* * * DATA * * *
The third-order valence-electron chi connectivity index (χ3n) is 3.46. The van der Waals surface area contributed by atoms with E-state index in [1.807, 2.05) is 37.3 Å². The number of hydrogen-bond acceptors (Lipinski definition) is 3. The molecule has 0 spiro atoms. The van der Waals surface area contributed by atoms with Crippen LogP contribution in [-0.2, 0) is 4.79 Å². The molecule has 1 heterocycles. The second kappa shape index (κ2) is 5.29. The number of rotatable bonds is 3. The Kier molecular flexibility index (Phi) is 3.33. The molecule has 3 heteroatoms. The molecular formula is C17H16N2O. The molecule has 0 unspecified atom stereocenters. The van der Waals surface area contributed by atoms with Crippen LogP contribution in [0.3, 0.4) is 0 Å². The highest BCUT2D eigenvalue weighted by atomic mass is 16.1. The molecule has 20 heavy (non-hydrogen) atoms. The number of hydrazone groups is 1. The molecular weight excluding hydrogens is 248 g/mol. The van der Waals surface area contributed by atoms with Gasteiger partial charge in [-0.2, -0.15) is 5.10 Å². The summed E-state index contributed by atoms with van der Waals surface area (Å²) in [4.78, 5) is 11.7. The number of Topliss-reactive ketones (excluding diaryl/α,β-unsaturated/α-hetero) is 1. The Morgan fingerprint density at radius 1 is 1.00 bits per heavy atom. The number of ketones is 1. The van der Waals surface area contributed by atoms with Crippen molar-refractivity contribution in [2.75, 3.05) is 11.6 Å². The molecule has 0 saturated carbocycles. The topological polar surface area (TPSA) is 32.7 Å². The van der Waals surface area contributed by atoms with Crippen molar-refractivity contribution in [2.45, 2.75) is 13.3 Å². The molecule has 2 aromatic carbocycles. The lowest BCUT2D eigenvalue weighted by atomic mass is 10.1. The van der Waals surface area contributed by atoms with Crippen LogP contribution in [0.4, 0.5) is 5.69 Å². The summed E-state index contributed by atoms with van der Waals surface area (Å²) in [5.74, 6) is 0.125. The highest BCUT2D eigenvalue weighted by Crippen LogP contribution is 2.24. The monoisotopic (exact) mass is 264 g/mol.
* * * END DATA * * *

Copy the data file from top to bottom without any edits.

The third-order valence-electron chi connectivity index (χ3n) is 3.46. The van der Waals surface area contributed by atoms with E-state index in [1.807, 2.05) is 37.3 Å². The number of hydrogen-bond acceptors (Lipinski definition) is 3. The molecule has 0 spiro atoms. The van der Waals surface area contributed by atoms with Crippen LogP contribution in [-0.2, 0) is 4.79 Å². The molecule has 1 heterocycles. The second kappa shape index (κ2) is 5.29. The number of rotatable bonds is 3. The Kier molecular flexibility index (Phi) is 3.33. The molecule has 3 heteroatoms. The molecular formula is C17H16N2O. The molecule has 0 unspecified atom stereocenters. The van der Waals surface area contributed by atoms with Crippen LogP contribution in [0.3, 0.4) is 0 Å². The highest BCUT2D eigenvalue weighted by atomic mass is 16.1. The molecule has 20 heavy (non-hydrogen) atoms. The number of hydrazone groups is 1. The molecular weight excluding hydrogens is 248 g/mol. The van der Waals surface area contributed by atoms with Gasteiger partial charge in [-0.2, -0.15) is 5.10 Å². The summed E-state index contributed by atoms with van der Waals surface area (Å²) in [4.78, 5) is 11.7. The number of Topliss-reactive ketones (excluding diaryl/α,β-unsaturated/α-hetero) is 1. The Morgan fingerprint density at radius 1 is 1.00 bits per heavy atom. The number of ketones is 1. The van der Waals surface area contributed by atoms with Crippen molar-refractivity contribution in [2.75, 3.05) is 11.6 Å². The molecule has 0 saturated carbocycles. The topological polar surface area (TPSA) is 32.7 Å². The van der Waals surface area contributed by atoms with Crippen molar-refractivity contribution in [2.45, 2.75) is 13.3 Å². The molecule has 2 aromatic carbocycles. The lowest BCUT2D eigenvalue weighted by atomic mass is 10.1. The van der Waals surface area contributed by atoms with Crippen LogP contribution in [0.4, 0.5) is 5.69 Å². The summed E-state index contributed by atoms with van der Waals surface area (Å²) in [5.74, 6) is 0.125. The highest BCUT2D eigenvalue weighted by Crippen LogP contribution is 2.24. The monoisotopic (exact) mass is 264 g/mol.